Presentation on theme: "Punnett Square Demonstrates how alleles can be combined when the F1 plants are self-fertilized to produce an F2 generation. Shows that 1/4 of the F2 plants."— Presentation transcript:
Punnett Square Demonstrates how alleles can be combined when the F1 plants are self-fertilized to produce an F2 generation. Shows that 1/4 of the F2 plants should be homozygous dominant (TT), 1/2 heterozygous (Tt), and the remaining 1/4 to be homozygous recessive (tt).
Genotype The genetic makeup of an individual. Genotype can refer to an organism’s entire genetic makeup or to the alleles at a particular locus. The Genotype of the pea pods here would be either “RR” “Rr” “Rr” or “rr”
Phenotypes The observable or detectable physical characteristics of an organism; the detectable expressions of genotypes, frequently influenced by environment.
Codominance The expression of two alleles in heterozygotes. In this situation, neither allele is dominant or recessive; thus, both influence the phenotype. (AB bloodtype)
Microevolution Small genetic changes that occur within a species. A human example is the variation seen in the different ABO blood types.
Principle of Independent Assortment The distribution of one pair of alleles into gametes does not influence the distribution of another pair. The genes controlling different traits are inherited independently of one another.
Mendelian Traits Characteristics that are influenced by alleles at only one genetic locus. Examples include many blood types, such as ABO. Many genetic disorders, including Achondroplasia (dominant), Huntington disease (dominant), and Sickle-cell anemia (recessive) are also Mendelian traits.
Huntington Disease Huntington disease affects about 1 out of every 100,000 people and is caused by a dominant mutation on chromosome 4. A person with the allele has a 50% chance of passing it their offspring. There is no cure and symptoms most often occur between ages 35 and 45. By this time, most people who want children have had them and may have passed the mutant allele on to their offspring.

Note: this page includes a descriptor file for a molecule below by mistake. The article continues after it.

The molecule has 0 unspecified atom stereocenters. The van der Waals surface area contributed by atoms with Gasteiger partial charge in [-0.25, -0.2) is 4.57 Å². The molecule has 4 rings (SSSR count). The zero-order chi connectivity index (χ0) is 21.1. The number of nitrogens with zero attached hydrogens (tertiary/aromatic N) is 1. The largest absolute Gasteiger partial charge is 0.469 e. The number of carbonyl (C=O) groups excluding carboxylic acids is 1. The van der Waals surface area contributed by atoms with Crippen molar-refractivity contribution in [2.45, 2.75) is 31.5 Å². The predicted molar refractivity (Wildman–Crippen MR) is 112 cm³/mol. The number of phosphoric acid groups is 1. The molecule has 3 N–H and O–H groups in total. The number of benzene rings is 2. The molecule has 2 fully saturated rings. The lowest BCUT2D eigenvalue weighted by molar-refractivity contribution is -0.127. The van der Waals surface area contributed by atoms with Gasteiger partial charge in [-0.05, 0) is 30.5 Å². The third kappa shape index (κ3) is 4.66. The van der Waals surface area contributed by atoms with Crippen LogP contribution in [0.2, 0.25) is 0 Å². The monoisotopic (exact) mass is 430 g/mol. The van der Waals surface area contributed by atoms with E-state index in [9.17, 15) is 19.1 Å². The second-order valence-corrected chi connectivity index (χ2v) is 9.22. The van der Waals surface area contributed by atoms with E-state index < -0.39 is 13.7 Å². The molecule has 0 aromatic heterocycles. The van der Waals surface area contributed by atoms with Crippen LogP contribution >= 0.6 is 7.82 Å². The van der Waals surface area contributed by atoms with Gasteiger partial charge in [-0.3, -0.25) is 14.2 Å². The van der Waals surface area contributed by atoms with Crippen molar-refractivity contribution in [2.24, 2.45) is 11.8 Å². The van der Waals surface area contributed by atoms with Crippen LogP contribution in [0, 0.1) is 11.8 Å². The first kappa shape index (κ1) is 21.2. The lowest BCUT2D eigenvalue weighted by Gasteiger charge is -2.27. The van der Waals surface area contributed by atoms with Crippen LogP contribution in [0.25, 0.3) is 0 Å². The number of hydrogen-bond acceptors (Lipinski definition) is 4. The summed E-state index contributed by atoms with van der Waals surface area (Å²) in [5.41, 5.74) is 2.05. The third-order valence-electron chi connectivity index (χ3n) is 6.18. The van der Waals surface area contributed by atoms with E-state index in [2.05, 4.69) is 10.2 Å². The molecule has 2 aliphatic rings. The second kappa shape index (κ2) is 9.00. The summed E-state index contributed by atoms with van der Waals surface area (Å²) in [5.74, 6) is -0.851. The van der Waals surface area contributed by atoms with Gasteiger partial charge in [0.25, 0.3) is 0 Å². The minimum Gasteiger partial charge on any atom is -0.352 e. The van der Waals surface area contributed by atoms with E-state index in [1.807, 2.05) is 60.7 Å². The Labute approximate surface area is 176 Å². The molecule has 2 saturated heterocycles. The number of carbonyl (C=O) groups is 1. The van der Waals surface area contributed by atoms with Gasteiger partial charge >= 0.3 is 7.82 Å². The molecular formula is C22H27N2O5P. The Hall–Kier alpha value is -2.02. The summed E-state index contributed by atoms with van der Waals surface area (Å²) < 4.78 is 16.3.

Huntington’s Disease… Suppose one of your parents was diagnosed with Huntington disease. Would you be tested to determine whether you carried the allele for the disease? If you have the test, you will either be relieved by the results or know that you’ll develop a neurological disease that will ultimately kill you.
Non-Mendellian traits: Polygenic Inheritance Polygenic traits, or continuous traits, are governed by alleles at two or more loci, and each locus has some influence on the phenotype. Hair, eye and skin color are polygenic traits
Polygenic traits cont…. Stature, shape of face, fingerprint patterns are polygenic traits Most can be measured, i.e. height in feet and inches or meters and centimeters
Mitochondrial Inheritance All cells contain mitochondria that convert energy into a form that can be used by the cell. Each mitochondrion contains copies of a ring-shaped DNA molecule, or chromosome. Animals of both sexes inherit their mtDNA, and all mitochondrial traits, from their mothers. All the variation in mtDNA is caused by mutation, which makes it very useful for studying genetic change over time.
Gene Flow The exchange of genes between populations. If individuals move temporarily and mate in the new population (leaving a genetic contribution), they don’t necessarily stay there. Example : “Sex Tourism”
Genetic Drift In each generation, some individuals may, just by chance, leave behind a few more descendents (and genes, of course!) than other individuals. The genes of the next generation will be the genes of the “lucky” individuals, not necessarily the healthier or “better” individuals. That, in a nutshell, is genetic drift. It happens to ALL populations—there’s no avoiding the vagaries of chance. Genetic drift affects the genetic makeup of the population but, unlike natural selection, through an entirely random process. So although genetic drift is a mechanism of evolution, it doesn’t work to produce adaptations.
Founder Effect Occurs when a small band of “founders” leaves its parent group and forms a colony elsewhere. A new population is established and as long as mates are chosen within this population, all the members will be descended from the founders. A once rare allele that was carried by even one of the founders can eventually become common.
Bottleneck Cheetahs, like many other species, have passed through a genetic bottleneck. As a species they have little genetic variation.